In 2005, Congress enacted the Class Action Fairness Act of 2005, Pub. L. No. 109-2, 119 Stat. 4. CAFA gives district courts original jurisdiction to hear class actions "in which the matter in controversy exceeds the sum or value of $5,000,000, exclusive of interest and costs," and "in which[, inter alia,] any member of a class of plaintiffs is a citizen of a State different from any defendant." 28 U.S.C. § 1332(d)(2); see also Luthis v. Countrywide Homes Loans Servicing LP, 533 F.3d 1031, 1033-34 (9th Cir. 2008) ("The Class Action Fairness Act of 2005 § 4(a), 28 U.S.C. § 1332(d)(2), amended the requirements for diversity jurisdiction by granting district courts original jurisdiction over class actions exceeding $5,000,000 in controversy where at least one plaintiff is diverse from at least one defendant. In other words, complete diversity is not required. CAFA also provided for such class actions to be removable to federal court. See 28 U.S.C. § 1453(b). CAFA was enacted, in part, to 'restore the intent of the framers of the United States Constitution by providing for Federal court consideration of interstate cases of national importance under diversity jurisdiction.' Pub.L. No. 109-2, § 2(b)(2), 119 Stat. 4, 5 (codified as a note to 28 U.S.C. § 1711)").
Under CAFA, the number of members of all proposed plaintiff classes must exceed 100 in the aggregate. 28 U.S.C. § 1332(d)(5)(B). See also Serrano v. 180 Connect, Inc., 478 F.3d 1018, 1020-21 (9th Cir. 2007) ("As a threshold matter, CAFA applies to 'class action' lawsuits where the aggregate number of members of all proposed plaintiff classes is 100 or more persons and where the primary defendants are not 'States, State officials, or other governmental entities against whom the district court may be foreclosed from ordering relief.' § 1332(d)(5). . . . Once the prerequisites of § 1332(d)(5) are satisfied, CAFA vests federal courts with 'original' diversity jurisdiction over class actions if (1) the aggregate amount in controversy exceeds $5,000,000, and (2) any class member is a citizen of a state different from any defendant. § 1332(d)(2)"); id. at 1021 n. 3 ("The Fifth Circuit characterized § 1332(d)(5) as an 'exception' to CAFA jurisdiction conferred under § 1332(d)(2). . . . We view § 1332(d)(5) somewhat differently. . . . [S]atisfaction of § 1332(d)(5) serves as a prerequisite, rathis than as an exception, to jurisdiction under § 1332(d)(2). This distinction is important because, as we address later, there are 'exceptions' to the statute in which jurisdiction otherwise exists under § 1332(d)(2) but the federal courts eithis may or must decline to exercise that jurisdiction. See, e.g., § 1332(d)(3)-(4)").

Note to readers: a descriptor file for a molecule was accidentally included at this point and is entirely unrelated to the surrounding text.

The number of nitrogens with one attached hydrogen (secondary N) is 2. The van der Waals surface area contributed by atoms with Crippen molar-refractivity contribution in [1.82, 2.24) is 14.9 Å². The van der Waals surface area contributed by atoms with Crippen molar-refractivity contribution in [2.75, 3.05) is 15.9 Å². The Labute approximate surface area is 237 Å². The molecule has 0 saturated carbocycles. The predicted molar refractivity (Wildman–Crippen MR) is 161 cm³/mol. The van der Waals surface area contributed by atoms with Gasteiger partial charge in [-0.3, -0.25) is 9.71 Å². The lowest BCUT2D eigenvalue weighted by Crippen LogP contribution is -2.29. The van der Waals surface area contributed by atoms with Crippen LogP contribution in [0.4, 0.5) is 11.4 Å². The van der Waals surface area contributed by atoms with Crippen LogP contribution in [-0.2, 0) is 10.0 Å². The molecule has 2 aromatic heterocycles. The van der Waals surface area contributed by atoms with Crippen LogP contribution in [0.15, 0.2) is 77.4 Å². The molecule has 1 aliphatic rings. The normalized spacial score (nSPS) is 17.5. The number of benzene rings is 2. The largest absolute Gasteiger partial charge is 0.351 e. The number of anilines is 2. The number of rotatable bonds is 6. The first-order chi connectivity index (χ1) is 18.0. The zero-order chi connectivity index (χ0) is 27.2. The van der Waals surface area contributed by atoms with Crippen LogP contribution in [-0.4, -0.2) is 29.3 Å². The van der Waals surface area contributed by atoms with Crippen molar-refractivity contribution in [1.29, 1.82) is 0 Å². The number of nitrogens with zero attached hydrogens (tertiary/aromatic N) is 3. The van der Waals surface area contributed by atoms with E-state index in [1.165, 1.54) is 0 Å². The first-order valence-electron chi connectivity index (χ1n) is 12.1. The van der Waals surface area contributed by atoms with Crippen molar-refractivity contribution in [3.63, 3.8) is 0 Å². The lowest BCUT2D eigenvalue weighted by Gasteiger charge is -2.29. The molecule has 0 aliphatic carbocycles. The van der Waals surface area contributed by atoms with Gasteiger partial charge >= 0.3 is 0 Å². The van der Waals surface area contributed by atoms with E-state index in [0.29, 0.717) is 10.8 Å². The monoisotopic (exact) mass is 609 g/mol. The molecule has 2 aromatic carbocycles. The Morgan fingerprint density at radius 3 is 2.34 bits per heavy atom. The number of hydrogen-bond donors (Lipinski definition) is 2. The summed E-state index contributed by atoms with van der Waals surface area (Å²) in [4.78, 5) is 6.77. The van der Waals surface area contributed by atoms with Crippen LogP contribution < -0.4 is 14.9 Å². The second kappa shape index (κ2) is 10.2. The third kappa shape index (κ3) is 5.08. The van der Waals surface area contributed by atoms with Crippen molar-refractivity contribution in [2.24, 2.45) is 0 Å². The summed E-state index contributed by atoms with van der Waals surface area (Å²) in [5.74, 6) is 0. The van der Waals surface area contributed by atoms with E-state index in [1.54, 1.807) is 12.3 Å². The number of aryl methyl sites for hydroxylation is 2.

The Ninth Circuit "strictly construe[s] the removal statute[s] against removal jurisdiction." Gaus v. Miles, Inc., 980 F.2d 564, 566 (9th Cir. 1992) (citing Boggs v. Lewis, 863 F.2d 662, 663 (9th Cir. 1988) and Takeda v. Northwestern Nat'l Life Ins. Co., 765 F.2d 815, 818 (9th Cir. 1985)). "Federal jurisdiction must be rejected if there is any doubt as to the right of removal in the first instance." Id. (citing Libhart v. Santa Monica Dairy Co., 592 F.2d 1062, 1064 (9th Cir. 1992)). "The 'strong presumption' against removal jurisdiction means that the defendant always has the burden of establishing that removal is proper." Id. (citing Nishimoto v. FedermanBachrach & Assocs., 903 F.2d 709, 712 n. 3 (9th Cir. 1990) and Emrich v. Touche Ross & Co., 846 F.2d 1190, 1195 (9th Cir. 1988)).
As the Ninth Circuit has explained, CAFA does not disturb the traditional rule that the burden of establishing removal jurisdiction is on the proponent of federal jurisdiction. Abrego Abrego v. The Dow Chemical Co., 443 F.3d 676, 685 (9th Cir. 2006) ("We . . . hold that under CAFA the burden of establishing removal jurisdiction remains, as before, on the proponent of federal jurisdiction").
B. Whether Towne Park Has Met Its Burden of Demonstrating the Existence of CAFA Jurisdiction
Minimal diversity exists where any member of a class of plaintiffs is a citizen of a state different from any defendant. 28 U.S.C. §§ 1332(d)(2)(A).*fn36 Hernandez alleges that he is a resident of California.*fn37 The complaint alleges that Towne Park is a Maryland corporation,*fn38 and it offers evidence that its principal place of business is located in that state as well.*fn39 Hernandez does not dispute this. Towne Park has thus shown that Hernandez is a citizen of a different state than at least one defendant. CAFA's minimal diversity requirement is therefore satisfied.
2. Numerosity Requirement
Under CAFA, the number of members of all proposed plaintiff classes must exceed 100 in the aggregate. 28 U.S.C. § 1332(d)(5)(B). Towne Park asserts that the putative class includes approximately 2,645 individuals.*fn40 Although Hernandez contends that this is an "inflated and speculative" estimate of the size of the class, he misinterprets Valltos's declaration. Hernandez apparently believes that Valltos asserts the class has 5,000 members. Valltos breaks down the number of individuals who worked at Towne Park during certain periods of time.*fn41 Hernandez may have ...